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THEATER | REVIEW

Revival bares its 'Teeth'

Evidence Room memorably places Wilder's avant-garde play in the 21st century.

June 13, 2003|David C. Nichols | Special to The Times

Authentic ingenuity invigorates "The Skin of Our Teeth," currently eviscerating the Evidence Room. Thornton Wilder's visionary allegory on mankind's cockeyed resilience receives an audacious yet comprehensive revival.

When "Skin" opened in 1942, Wilder's jovial but firm antiwar sentiment hardly reflected the patriotic fervor of World War II America. Although the play earned Wilder his third Pulitzer Prize, its subversive structure divided contemporary observers.

Understandably so. Wilder's saga of the ever-regrouping Antrobus clan from Excelsior, N.J., freely appropriates, among other sources, Brecht, Pirandello and the Old Testament as well as James Joyce's "Finnegan's Wake," Wilder's original inspiration.

Director Stefan Novinski honors this avant-garde spirit by drop-kicking it into the 21st century from hysterical, Barbie-doll-propelled opening to affecting, postmodernist finale.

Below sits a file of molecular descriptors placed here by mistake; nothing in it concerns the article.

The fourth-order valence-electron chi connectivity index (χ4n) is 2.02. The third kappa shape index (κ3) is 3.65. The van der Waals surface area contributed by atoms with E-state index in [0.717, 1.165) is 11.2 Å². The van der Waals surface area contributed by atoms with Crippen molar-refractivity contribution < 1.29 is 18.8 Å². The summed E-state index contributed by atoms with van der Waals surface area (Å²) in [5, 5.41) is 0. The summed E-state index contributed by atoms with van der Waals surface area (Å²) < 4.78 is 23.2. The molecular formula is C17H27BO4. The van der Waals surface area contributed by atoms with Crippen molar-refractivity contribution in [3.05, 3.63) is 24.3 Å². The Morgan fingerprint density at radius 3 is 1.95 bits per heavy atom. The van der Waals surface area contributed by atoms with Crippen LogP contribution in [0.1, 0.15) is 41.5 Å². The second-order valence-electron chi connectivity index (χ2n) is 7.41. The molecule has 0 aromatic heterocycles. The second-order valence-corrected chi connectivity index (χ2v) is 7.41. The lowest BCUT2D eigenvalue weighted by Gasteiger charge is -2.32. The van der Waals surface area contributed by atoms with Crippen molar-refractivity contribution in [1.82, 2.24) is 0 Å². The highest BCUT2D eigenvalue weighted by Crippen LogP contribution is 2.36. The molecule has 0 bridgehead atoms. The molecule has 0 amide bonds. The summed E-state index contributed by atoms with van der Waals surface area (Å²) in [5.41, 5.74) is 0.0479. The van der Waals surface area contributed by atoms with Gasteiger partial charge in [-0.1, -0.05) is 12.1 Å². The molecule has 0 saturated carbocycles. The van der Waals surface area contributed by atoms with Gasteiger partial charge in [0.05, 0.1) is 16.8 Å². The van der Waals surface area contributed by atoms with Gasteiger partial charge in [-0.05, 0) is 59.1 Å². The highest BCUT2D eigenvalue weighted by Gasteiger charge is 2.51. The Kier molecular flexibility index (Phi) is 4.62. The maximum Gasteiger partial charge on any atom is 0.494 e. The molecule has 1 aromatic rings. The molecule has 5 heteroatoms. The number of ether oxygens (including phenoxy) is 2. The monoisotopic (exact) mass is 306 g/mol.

The extensive edits and unconventional casting may trouble purists, but Novinski's fearless forces have a field day, with Donna Marquet's set, Barbara Lempel's costumes, Drew Dalzell's sound and Tony Mulanix's lighting indivisible.

Real-life spouses Jason and Alicia Adams devour Mr. and Mrs. Antrobus (alias Adam and Eve). He recalls early-period Willem Dafoe, while she deconstructs from baroque drollery to soul-baring stillness.

Ames Ingham is a marvelous Lily Sabina with spot-on snide asides, and Leo Marks' feral power is ideally suited to Antrobus son Henry (ne Cain).

Colleen Kane's Peggy Cass-flavored daughter Gladys and Juan Fernandez's reptilian fortuneteller are hilariously disturbing. Dorie Barton, Tad Coughenour, Kevin Cristaldi and Don Oscar Smith complete an ensemble whose avid reading -- a wilder Wilder than usual -- elicits apt and memorable results.

*

`The Skin of Our Teeth'

Where: Evidence Room, 2220 Beverly Blvd., Los Angeles

When: Thursdays-Saturdays,

8 p.m.

Ends: July 13

Price: $15 to $20

Contact: (213) 381-7118

Running time: 2 hours

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